A little while ago I was asked about how I plan, in a comment on this ‘March retrospective’ post. There are lots of planning habits I learned in digital development (like ‘Retrospectives’ to review progress) that I’m finding useful.
In website development, I used so-called ‘Agile’ methodology. Agile planning can be complicated, but is basically just three steps, repeated.
Once you have a plan, you start doing it. You periodically step back to review progress and revise the plan. Then repeat.
Everyone knows that there’s bound to be lots of changes on the way to your goal so you don’t obsess over planning the details and you get stuck in quickly and learn by doing.
Here’s a more realistic diagram:
Key to the agile methodology is to have a clear idea about what you want, but lots of flexibility about precisely how to get there.
For the garden, I have a plan for the first half of this year, but it’s deliberately short on detail.
I’ve split the plan into broad themes, such as ‘groundwork,’ ‘sowing’ and ‘harvest.’ Each month there’s a broad goal in that category, eg sow summer flowers in March. Once I have a broad goal, I can then get started on doing the little steps, like planting a few more seeds every few days, sorting out what needs to be planted next, and pricking out and potting on. I know what I’m like for getting overwhelmed occasionally, so I try not to have too many seeds on the go at once.
Day to day, I like to jump in with the first garden project that takes my fancy, as there’s always a few things to do that seem immediately appealing or urgent. I’m easygoing about what to start with, but determined to get SOMETHING done. And so long as the job fits into a theme for the month (eg sow summer flowers) it’s in The Plan and so worth Doing.
Another agile method that I find motivating and helpful is to review progress by documenting what’s been done. A massive TO DO list can be intimidating, but a Daily Done list is a thing of pleasure.
So for me, the process goes as follows
- Do Stuff. Take small steps frequently to get more good things thriving in the garden. Lots of little things done each day adds up to a lot done over the month.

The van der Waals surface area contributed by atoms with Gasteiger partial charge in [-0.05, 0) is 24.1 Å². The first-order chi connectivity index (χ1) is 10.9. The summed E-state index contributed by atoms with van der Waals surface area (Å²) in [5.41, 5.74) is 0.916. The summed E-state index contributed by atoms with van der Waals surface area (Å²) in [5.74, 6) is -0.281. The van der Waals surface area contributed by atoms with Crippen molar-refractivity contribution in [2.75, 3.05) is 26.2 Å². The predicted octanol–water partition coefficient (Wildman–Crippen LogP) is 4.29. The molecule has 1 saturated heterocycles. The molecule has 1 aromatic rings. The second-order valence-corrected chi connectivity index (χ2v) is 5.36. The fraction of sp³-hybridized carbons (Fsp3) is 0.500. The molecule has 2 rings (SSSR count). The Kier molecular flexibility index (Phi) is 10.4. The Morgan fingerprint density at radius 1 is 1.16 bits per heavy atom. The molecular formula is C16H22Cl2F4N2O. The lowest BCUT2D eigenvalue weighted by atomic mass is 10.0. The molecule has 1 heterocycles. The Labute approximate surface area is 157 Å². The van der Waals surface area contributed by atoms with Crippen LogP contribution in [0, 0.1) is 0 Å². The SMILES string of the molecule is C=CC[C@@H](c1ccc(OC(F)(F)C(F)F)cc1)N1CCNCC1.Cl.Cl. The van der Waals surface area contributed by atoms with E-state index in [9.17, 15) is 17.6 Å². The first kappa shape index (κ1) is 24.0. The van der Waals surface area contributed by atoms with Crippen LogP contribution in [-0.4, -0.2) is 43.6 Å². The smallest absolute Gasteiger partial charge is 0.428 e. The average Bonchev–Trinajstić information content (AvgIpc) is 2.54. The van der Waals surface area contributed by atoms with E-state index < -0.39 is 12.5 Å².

- Review. Note down what was done and when, and keep observing and thinking about what’s working out and what’s what’s not.
- Plan. Check what’s done so far against what’s hoped for in future, and set out a few next steps to get a bit closer to your goal.
For example, I want lots of summer flowers, so I’m always reviewing what’s growing in the sunniest spots and I keep a mental list of favourite flowers to pick up whenever I spot a bargain. I do lots of little things each week to get more summer flowers, and I jot down what’s been done. But I don’t obsess over sowing deadlines, and If I don’t get everything it’s no problem, and I’ll accept missing out on a few of the flowers I’d hoped for.
My sketched plan of the flower garden is vague, and it is sure to change depending on what’s available and what grows well. The ‘minimum viable product’ for this part of the going for is lots of colour and somewhere to sit. The first iteration of this area is almost complete.
The garden will reveal its nature and character as time goes on, almost certainly some of what’s been planted here will not thrive. I know that not everything will go to plan, and that’s OK when you’re agile.
So although I really do like a planning and I love good spreadsheet*, I like an agile approach to the garden development, rather than a really strict list of precisely what to do and when.
*On the subject of a good spreadsheet, check out this work of majestic propagation planning by The Propagator.
In our little rose garden, we’ve sketched a plan, set out a path, and planted out roses. It’s a first iteration of this section, and its likely to change, but it’s done for now and I love it.
If you read this far I’d love to hear what you think – do you like to have a clear plan of action, or do you prefer to go with the flow?